This is precisely what has happened with gender. The “third world woman” Chandra Mohanty has identified constituted its opposite: a first world woman. What separates them is a hierarchy. Talking to feminists in the Netherlands and attending events on gender has made it very clear that the Dutch self-understanding and self-representation of the modern Dutch self as progressive on gender is directly dependent on the understanding and representation of the Other as regressive on gender. The two are not separate. And so when it comes to gender inequality, it is always somewhere else. You may hear a Dutch feminist say “we still have some work to do here” but this some is important. We have some work to do but you have much more.
As long as gender is not contextualized within other structures such as capitalism, racism, heterosexism and so on, it will continue to be understood as a hierarchy. A hierarchy needs to continually be reproduced to survive. On the one hand this is done by these very structures. But on the other hand it is done through discourse and representation. It is done through small comments such as “don’t worry, gender equality took a long time to happen here” or “what is it about culture over there makes life hard for women?” It is done through industries such as the media, development, and education. Through all of this, the idea that there is a hierarchy has become common sense: of course there is. How could we even imagine putting Sweden next to Egypt? The point is not that women in Egypt face the same problems as Sweden. Certainly life is more precarious for a woman in Egypt. But not only is this connected to global structures and histories, but the point is that we can make that point without comparisons that only serve to continue to reproduce a problematic hierarchy. Why do we need these comparisons? Why can’t we speak about gender inequality in Egypt or gender inequality with Sweden without comparing and ranking them? What are the political ramifications of these comparisons? Precisely that they reproduce this hierarchy and thus strengthen the categories we need to start deconstructing, namely those of “third world woman” and “first world woman” or “developed” and “underdeveloped.” Indeed what is ultimately ironic is that those who critique postcolonialists for reproducing an “us” and “them” and simplifying everything to “West” and “East” are the very same people who do this by reproducing this hierarchy.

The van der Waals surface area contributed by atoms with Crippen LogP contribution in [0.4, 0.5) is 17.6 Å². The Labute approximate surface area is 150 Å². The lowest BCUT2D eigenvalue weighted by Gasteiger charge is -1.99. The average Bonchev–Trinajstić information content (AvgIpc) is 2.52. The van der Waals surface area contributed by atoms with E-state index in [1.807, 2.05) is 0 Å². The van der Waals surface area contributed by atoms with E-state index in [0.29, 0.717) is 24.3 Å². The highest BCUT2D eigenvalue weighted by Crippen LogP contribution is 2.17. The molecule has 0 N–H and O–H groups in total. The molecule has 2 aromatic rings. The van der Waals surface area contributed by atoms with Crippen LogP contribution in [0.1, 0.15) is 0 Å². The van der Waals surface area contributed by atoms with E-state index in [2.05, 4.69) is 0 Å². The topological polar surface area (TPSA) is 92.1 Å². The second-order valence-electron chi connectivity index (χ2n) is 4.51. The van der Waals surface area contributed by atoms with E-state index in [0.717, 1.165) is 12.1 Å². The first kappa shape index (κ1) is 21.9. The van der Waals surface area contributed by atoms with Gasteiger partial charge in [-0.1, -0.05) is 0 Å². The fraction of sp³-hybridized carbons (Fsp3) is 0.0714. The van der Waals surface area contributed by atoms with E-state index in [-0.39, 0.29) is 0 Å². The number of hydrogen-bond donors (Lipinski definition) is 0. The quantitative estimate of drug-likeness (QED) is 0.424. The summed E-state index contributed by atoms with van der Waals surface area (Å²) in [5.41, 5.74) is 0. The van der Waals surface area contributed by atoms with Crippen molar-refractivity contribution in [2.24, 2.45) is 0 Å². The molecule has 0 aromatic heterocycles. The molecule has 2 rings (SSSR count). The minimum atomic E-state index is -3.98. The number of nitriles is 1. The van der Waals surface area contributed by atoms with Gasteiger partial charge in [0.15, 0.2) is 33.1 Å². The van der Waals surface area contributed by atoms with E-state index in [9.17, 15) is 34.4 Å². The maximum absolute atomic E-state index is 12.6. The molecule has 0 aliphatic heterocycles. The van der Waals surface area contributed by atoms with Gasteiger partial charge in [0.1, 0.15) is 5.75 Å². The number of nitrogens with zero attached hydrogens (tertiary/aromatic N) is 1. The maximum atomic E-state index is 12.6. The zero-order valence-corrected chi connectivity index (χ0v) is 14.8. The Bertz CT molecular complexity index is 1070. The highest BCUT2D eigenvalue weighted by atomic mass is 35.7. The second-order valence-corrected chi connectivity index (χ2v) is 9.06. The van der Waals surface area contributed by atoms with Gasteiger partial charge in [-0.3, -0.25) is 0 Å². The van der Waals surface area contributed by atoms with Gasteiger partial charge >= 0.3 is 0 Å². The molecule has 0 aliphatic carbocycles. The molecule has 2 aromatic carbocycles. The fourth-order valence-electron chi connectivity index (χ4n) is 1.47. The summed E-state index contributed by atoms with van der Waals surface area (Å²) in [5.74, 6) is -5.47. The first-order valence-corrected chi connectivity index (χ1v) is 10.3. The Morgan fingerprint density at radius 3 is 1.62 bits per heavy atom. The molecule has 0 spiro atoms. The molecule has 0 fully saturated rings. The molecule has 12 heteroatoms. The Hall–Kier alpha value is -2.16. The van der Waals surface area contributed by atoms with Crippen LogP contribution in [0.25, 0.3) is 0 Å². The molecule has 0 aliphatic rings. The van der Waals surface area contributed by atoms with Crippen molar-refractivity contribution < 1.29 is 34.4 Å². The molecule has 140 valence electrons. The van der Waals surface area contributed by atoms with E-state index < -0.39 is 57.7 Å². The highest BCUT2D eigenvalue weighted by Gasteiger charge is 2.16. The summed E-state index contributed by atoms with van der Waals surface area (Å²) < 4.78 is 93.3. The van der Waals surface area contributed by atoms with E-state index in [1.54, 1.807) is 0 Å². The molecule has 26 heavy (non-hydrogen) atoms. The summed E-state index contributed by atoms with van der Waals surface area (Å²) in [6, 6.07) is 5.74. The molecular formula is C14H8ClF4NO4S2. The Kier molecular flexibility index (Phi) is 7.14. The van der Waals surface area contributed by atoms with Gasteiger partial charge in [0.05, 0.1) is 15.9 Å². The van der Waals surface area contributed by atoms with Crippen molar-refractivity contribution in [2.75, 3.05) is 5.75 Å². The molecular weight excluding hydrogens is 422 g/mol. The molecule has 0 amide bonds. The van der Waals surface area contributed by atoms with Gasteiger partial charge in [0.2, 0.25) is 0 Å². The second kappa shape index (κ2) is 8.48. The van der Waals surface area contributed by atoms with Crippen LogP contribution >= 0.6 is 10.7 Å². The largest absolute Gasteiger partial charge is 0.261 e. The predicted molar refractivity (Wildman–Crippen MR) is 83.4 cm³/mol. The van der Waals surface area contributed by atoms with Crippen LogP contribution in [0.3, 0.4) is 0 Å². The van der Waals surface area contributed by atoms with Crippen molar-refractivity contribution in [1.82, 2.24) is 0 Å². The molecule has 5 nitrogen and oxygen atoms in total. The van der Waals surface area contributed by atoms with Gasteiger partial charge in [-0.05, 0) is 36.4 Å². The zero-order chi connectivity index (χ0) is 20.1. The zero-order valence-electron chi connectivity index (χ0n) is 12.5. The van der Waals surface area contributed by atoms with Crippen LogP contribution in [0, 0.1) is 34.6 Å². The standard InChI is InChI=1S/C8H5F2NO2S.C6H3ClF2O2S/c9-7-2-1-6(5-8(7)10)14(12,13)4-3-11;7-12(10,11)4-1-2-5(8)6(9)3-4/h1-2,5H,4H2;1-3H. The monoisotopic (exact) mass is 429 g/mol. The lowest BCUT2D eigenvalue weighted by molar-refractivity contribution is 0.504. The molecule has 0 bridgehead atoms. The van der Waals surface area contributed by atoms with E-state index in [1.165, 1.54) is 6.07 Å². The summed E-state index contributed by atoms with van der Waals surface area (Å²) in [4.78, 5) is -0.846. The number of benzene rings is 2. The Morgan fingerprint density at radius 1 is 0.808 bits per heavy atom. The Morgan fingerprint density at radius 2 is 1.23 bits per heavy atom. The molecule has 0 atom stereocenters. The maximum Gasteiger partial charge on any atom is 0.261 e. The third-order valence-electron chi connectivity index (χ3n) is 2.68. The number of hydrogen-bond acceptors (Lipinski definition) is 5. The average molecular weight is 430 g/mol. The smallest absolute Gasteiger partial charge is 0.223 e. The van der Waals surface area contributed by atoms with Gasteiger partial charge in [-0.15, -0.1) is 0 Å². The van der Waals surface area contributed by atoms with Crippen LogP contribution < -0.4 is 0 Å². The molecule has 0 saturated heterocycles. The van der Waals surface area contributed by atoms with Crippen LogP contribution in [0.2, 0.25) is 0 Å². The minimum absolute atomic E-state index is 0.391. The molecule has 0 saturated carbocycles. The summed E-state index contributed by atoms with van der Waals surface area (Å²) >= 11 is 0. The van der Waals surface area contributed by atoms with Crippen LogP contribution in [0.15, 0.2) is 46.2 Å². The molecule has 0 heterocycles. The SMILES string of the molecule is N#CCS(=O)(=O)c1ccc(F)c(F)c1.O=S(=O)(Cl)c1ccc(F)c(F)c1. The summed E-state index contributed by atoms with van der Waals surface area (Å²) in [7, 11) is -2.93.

Recently there have been a few articles that discuss sex and women in the Middle East, including Mona el Tahawy’s piece in the New York Times. In response, many critical feminists critiqued the focus on sex and sexuality, arguing that it further reified Middle Eastern women as not only oppressed, but mainly oppressed in terms of their sexuality. One piece in particular points to the ways in which sexuality has become definitive of women’s liberation. Rafia Zakaria writes: “The emphasis on sexual freedom permitted the taming of radical feminism to fit the capitalist society from which it emerged. If sex was understood as a commodity that women were choosing to consume, then its problematic aspects could be disguised.” Zakaria looks back at texts from feminists in the 1970s who did not divorce sex from politics – something that seems to be more the case today. This reminded me of a book I read recently by Shulamith Firestone – one of the leaders of the radical feminist movement – called “A Dialectic of Sex.” While she makes many excellent points, her book remains ethnocentric and heavily relies on a Freudian analysis of sexuality that can sometimes become very detached from the material – the political, economic and social – and rely excessively on the psychic and the sexual (the sexual as psychological rather than material).
This has all been part of a larger debate that has been going on for decades. Middle Eastern women have often been represented as being oppressed by men and culture. In other words, when we think of patriarchy in this region, we think of it in terms of domineering males who make use of a sexist culture to oppress women. It is no surprise then that autonomy from men, throwing away culture, and a general move towards individualism are seen as the solutions for Middle Eastern women facing patriarchy.
And yet this ignores the fact that patriarchy as a term cannot be defined singularly, and is always historically contingent. What constitutes patriarchal oppression in one era may not constitute it in another; and the same goes for different places. In our current moment, we face the increasing tendency to frame patriarchy as “gender inequality” whereby women are seen as oppressed because they do not have the same rights as men and where they need to be able to become full individuals in order to be liberated. Lean-in feminism is part of this wave, and so are articles that call for women to speak out about sex openly, and to explore their sexuality. This approach looks to women to become fully emancipated by becoming full individuals with equal rights. When the focus is on the Middle East, this gets translated through the older prisms of sexualizating women in order to show just how backwards Middle Eastern men are.